"You could classify us as people who are very conscious of what any type of transaction will do to our taxes," says Mary, a former special education teacher who now sells real estate and is a management traineee at a local bank. "If something is going to affect our taxes, we really look it over."
The Greens pick tax write-offs as carefully as they choose new shoes.
"We take out a big loan every couple of years whether we need it or not," Mary explains. "If we borrow $5,000 this year, by the time we pay it back - even with interest - we have made money. First, there's the tax deduction, but also the money which we borrowed is worth more than the money that we pay back because of inflation. So you might as well buy something really nice this year and end up ahead."
From November until March, the Greens say, they allow their credit card bills to grow unchecked. "We pay five months' finance charges, which we can deduct, and then pay it [the bills] with our income tax refund," Mary explains.
The Greens also share the inflation psychology against saving money that Reagan says must change if inflation is to be beat. "We're not savers," Mary admits. "Why put a couple thousand in the bank? You have to pay tax on the interest it earns and the inflation rate is higher than the interest you are earning. You are losing money both ways. It just doesn't make sense."
The Greens would rather buy antiques than keep a big bank account. "I bought a 1947 Ford pickup truck," says Wallace. "I'll make a good profit when I sell it and it's not a tax problem."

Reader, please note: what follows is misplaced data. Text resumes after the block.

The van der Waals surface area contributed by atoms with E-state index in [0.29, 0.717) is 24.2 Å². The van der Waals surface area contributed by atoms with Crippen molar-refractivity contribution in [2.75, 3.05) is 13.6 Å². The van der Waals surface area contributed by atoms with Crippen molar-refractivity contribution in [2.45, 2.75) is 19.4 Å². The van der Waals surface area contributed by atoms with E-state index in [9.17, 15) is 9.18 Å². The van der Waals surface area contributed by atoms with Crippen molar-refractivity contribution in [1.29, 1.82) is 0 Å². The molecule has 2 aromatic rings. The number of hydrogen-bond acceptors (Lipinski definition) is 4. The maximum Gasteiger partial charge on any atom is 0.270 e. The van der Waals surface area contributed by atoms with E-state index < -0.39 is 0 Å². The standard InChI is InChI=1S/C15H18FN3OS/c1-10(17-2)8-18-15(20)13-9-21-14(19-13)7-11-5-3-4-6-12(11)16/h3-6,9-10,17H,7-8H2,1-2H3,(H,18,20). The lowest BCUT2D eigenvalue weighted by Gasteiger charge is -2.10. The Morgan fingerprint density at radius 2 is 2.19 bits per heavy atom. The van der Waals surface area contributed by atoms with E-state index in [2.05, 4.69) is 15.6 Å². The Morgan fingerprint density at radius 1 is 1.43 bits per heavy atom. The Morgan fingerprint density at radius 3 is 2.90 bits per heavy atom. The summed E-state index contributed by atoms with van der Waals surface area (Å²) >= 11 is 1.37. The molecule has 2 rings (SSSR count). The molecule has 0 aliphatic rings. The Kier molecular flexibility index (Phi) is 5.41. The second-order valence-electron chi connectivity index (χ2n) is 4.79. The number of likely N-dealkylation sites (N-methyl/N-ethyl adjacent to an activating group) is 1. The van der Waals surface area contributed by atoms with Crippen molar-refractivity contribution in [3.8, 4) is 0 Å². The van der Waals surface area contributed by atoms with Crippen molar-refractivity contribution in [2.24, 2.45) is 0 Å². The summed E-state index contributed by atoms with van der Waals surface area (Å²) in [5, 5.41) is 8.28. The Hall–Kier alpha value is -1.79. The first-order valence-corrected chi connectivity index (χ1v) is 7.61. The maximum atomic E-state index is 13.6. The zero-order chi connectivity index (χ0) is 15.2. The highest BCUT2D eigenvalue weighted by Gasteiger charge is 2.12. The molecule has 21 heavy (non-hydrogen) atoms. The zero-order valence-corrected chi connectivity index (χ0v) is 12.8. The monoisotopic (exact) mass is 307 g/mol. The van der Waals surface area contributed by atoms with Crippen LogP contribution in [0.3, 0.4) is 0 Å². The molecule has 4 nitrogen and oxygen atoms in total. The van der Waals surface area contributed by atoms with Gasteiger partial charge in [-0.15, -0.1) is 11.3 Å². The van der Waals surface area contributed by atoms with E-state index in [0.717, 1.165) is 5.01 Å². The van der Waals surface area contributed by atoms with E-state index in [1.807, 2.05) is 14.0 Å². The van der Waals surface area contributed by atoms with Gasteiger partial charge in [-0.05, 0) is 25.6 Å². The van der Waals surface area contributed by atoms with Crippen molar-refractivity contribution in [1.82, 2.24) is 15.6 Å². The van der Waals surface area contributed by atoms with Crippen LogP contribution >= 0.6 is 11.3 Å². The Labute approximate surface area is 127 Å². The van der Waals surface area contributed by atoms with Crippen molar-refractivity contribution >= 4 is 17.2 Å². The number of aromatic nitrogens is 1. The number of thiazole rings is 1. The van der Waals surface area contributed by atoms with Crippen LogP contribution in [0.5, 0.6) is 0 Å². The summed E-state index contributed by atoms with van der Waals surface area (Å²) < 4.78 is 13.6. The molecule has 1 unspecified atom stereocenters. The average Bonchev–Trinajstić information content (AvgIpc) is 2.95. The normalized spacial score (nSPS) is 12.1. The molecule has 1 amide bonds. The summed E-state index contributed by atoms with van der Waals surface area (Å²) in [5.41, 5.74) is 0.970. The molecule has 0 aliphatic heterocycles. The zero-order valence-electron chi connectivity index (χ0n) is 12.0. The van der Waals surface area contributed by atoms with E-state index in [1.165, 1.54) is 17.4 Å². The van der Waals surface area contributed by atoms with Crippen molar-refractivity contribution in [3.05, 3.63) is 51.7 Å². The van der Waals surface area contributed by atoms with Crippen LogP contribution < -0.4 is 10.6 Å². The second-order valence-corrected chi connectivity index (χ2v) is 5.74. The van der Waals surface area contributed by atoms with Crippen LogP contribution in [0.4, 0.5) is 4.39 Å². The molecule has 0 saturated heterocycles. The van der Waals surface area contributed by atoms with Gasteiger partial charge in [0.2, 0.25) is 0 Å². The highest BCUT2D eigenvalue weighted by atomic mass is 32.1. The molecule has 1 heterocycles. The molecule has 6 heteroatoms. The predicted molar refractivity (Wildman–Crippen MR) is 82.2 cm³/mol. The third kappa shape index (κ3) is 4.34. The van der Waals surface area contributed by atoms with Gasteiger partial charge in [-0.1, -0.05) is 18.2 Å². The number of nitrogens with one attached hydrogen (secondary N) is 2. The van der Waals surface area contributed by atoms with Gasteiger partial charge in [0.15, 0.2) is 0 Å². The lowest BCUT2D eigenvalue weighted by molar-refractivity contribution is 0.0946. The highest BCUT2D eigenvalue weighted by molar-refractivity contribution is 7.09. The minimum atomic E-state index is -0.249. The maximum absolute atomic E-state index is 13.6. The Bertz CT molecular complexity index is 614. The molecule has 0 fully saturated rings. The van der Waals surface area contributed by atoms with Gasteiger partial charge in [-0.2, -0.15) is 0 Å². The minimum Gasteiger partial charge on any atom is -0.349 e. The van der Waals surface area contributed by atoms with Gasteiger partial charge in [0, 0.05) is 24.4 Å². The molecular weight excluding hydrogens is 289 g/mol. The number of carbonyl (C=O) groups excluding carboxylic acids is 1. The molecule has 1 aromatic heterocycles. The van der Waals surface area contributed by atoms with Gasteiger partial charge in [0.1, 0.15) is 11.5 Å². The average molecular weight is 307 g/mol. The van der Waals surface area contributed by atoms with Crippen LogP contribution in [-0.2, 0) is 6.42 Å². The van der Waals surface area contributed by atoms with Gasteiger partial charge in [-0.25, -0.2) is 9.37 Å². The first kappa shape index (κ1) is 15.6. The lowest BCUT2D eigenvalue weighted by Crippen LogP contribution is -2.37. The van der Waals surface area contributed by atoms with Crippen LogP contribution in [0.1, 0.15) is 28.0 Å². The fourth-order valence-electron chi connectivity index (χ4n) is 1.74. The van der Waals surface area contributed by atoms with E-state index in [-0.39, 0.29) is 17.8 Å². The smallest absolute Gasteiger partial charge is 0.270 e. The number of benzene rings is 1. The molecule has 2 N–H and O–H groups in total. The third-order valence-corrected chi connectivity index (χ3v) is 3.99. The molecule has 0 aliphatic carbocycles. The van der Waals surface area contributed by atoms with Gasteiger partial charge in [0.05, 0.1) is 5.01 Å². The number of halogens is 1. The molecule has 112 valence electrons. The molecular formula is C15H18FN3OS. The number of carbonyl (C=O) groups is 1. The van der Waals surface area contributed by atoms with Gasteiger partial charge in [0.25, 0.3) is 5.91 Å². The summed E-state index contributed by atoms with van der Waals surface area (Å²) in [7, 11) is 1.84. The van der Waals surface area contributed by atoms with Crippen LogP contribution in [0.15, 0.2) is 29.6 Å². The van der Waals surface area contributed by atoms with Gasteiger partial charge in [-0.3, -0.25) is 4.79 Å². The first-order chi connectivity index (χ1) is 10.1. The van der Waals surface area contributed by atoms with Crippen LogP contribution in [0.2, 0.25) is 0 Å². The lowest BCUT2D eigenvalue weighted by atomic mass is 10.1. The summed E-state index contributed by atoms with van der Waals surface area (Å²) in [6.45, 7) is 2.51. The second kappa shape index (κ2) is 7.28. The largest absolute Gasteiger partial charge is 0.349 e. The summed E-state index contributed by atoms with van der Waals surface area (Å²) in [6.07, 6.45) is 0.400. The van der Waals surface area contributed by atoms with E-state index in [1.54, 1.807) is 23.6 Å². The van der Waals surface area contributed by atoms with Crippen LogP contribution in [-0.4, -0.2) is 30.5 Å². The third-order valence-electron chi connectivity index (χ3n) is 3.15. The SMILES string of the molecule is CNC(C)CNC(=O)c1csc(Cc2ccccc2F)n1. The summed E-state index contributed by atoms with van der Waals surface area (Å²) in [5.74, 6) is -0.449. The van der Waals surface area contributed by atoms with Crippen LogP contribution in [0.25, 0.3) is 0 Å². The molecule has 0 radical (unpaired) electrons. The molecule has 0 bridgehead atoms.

Like most taxpayers, the Greens have a major tax deduction -- $7,000 -- for interest they paid on the mortgage for their $125,000 house on Van Buren Street NW.
"When I was growing up, the big dream among low-income people, like my father, who never made more than $6,000 per year, was to pay off the house mortgage," says Wallace. "Now, the objective is not to buy a house and own it for 30 years, but to move on and take advantage of the market and tax breaks."
The Greens claimed another $7,000 deduction for mortgage interest on rental property they own. Besides the interest, the Greens can claim deductions for depreciation of the buildings and the cost of repairs.
At one unit, the rent is $175 per month. Upstairs, the rent is $100. The Greens keep the rent low because they like the tenant. She's an older woman with a limited income. But the Greens also know that raising the rent would push them into a higher tax bracket.